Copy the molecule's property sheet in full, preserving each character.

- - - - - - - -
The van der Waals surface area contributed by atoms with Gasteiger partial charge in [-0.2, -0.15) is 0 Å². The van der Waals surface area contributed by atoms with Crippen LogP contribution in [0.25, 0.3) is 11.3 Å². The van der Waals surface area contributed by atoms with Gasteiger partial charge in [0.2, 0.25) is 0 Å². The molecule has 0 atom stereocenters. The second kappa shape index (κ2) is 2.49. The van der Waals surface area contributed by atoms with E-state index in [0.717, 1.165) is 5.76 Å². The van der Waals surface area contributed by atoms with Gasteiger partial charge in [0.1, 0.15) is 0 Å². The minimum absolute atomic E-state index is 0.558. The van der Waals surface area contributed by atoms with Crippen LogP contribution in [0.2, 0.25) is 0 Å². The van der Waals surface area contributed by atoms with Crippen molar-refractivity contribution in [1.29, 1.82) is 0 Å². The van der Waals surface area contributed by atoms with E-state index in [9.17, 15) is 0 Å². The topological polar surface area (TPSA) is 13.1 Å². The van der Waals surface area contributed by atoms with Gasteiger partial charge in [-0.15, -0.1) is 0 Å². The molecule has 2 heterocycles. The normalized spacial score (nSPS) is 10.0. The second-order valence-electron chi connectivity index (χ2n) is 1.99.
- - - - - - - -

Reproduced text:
The van der Waals surface area contributed by atoms with Gasteiger partial charge in [-0.2, -0.15) is 0 Å². The van der Waals surface area contributed by atoms with Crippen LogP contribution in [0.25, 0.3) is 11.3 Å². The van der Waals surface area contributed by atoms with Gasteiger partial charge in [0.2, 0.25) is 0 Å². The molecule has 0 atom stereocenters. The second kappa shape index (κ2) is 2.49. The van der Waals surface area contributed by atoms with E-state index in [0.717, 1.165) is 5.76 Å². The van der Waals surface area contributed by atoms with Gasteiger partial charge in [0.1, 0.15) is 0 Å². The minimum absolute atomic E-state index is 0.558. The van der Waals surface area contributed by atoms with Crippen LogP contribution in [0.2, 0.25) is 0 Å². The van der Waals surface area contributed by atoms with Crippen molar-refractivity contribution in [1.29, 1.82) is 0 Å². The van der Waals surface area contributed by atoms with E-state index in [9.17, 15) is 0 Å². The topological polar surface area (TPSA) is 13.1 Å². The van der Waals surface area contributed by atoms with Gasteiger partial charge in [-0.15, -0.1) is 0 Å². The molecule has 2 heterocycles. The normalized spacial score (nSPS) is 10.0. The second-order valence-electron chi connectivity index (χ2n) is 1.99.